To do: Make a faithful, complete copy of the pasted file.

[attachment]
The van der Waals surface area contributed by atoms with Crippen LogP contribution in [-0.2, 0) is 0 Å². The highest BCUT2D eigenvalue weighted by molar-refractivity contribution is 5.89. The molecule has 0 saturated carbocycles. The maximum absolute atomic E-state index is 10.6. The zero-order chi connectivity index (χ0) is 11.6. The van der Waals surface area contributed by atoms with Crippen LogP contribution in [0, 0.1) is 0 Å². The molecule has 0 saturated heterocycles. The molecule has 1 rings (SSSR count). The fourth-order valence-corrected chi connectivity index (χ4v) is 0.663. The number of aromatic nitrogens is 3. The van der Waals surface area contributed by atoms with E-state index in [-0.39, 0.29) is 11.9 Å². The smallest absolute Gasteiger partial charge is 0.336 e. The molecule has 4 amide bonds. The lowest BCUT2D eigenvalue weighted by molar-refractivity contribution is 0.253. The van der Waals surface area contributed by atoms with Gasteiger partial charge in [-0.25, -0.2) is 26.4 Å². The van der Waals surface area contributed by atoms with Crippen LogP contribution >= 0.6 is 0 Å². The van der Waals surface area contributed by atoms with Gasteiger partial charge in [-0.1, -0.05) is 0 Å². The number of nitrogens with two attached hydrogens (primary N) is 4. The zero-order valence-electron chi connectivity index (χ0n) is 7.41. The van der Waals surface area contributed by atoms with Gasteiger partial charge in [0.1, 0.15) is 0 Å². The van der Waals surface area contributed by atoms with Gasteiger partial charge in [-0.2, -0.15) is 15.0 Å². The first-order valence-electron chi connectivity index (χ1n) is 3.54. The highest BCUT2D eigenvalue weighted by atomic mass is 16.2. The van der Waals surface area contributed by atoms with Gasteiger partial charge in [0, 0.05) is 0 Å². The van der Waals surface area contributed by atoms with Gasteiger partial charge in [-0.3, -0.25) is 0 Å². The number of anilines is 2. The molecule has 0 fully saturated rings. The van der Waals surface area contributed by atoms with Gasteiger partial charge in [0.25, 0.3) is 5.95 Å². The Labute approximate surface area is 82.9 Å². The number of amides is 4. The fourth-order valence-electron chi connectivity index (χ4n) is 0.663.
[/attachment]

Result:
The van der Waals surface area contributed by atoms with Crippen LogP contribution in [-0.2, 0) is 0 Å². The highest BCUT2D eigenvalue weighted by molar-refractivity contribution is 5.89. The molecule has 0 saturated carbocycles. The maximum absolute atomic E-state index is 10.6. The zero-order chi connectivity index (χ0) is 11.6. The van der Waals surface area contributed by atoms with Crippen LogP contribution in [0, 0.1) is 0 Å². The molecule has 0 saturated heterocycles. The molecule has 1 rings (SSSR count). The fourth-order valence-corrected chi connectivity index (χ4v) is 0.663. The number of aromatic nitrogens is 3. The van der Waals surface area contributed by atoms with E-state index in [-0.39, 0.29) is 11.9 Å². The smallest absolute Gasteiger partial charge is 0.336 e. The molecule has 4 amide bonds. The lowest BCUT2D eigenvalue weighted by molar-refractivity contribution is 0.253. The van der Waals surface area contributed by atoms with Gasteiger partial charge in [-0.25, -0.2) is 26.4 Å². The van der Waals surface area contributed by atoms with Crippen LogP contribution >= 0.6 is 0 Å². The van der Waals surface area contributed by atoms with Gasteiger partial charge in [-0.1, -0.05) is 0 Å². The number of nitrogens with two attached hydrogens (primary N) is 4. The zero-order valence-electron chi connectivity index (χ0n) is 7.41. The van der Waals surface area contributed by atoms with Gasteiger partial charge in [0.1, 0.15) is 0 Å². The van der Waals surface area contributed by atoms with Gasteiger partial charge in [-0.2, -0.15) is 15.0 Å². The first-order valence-electron chi connectivity index (χ1n) is 3.54. The highest BCUT2D eigenvalue weighted by atomic mass is 16.2. The van der Waals surface area contributed by atoms with Gasteiger partial charge in [0, 0.05) is 0 Å². The van der Waals surface area contributed by atoms with Gasteiger partial charge in [-0.3, -0.25) is 0 Å². The number of anilines is 2. The molecule has 0 fully saturated rings. The van der Waals surface area contributed by atoms with Gasteiger partial charge in [0.25, 0.3) is 5.95 Å². The Labute approximate surface area is 82.9 Å². The number of amides is 4. The fourth-order valence-electron chi connectivity index (χ4n) is 0.663.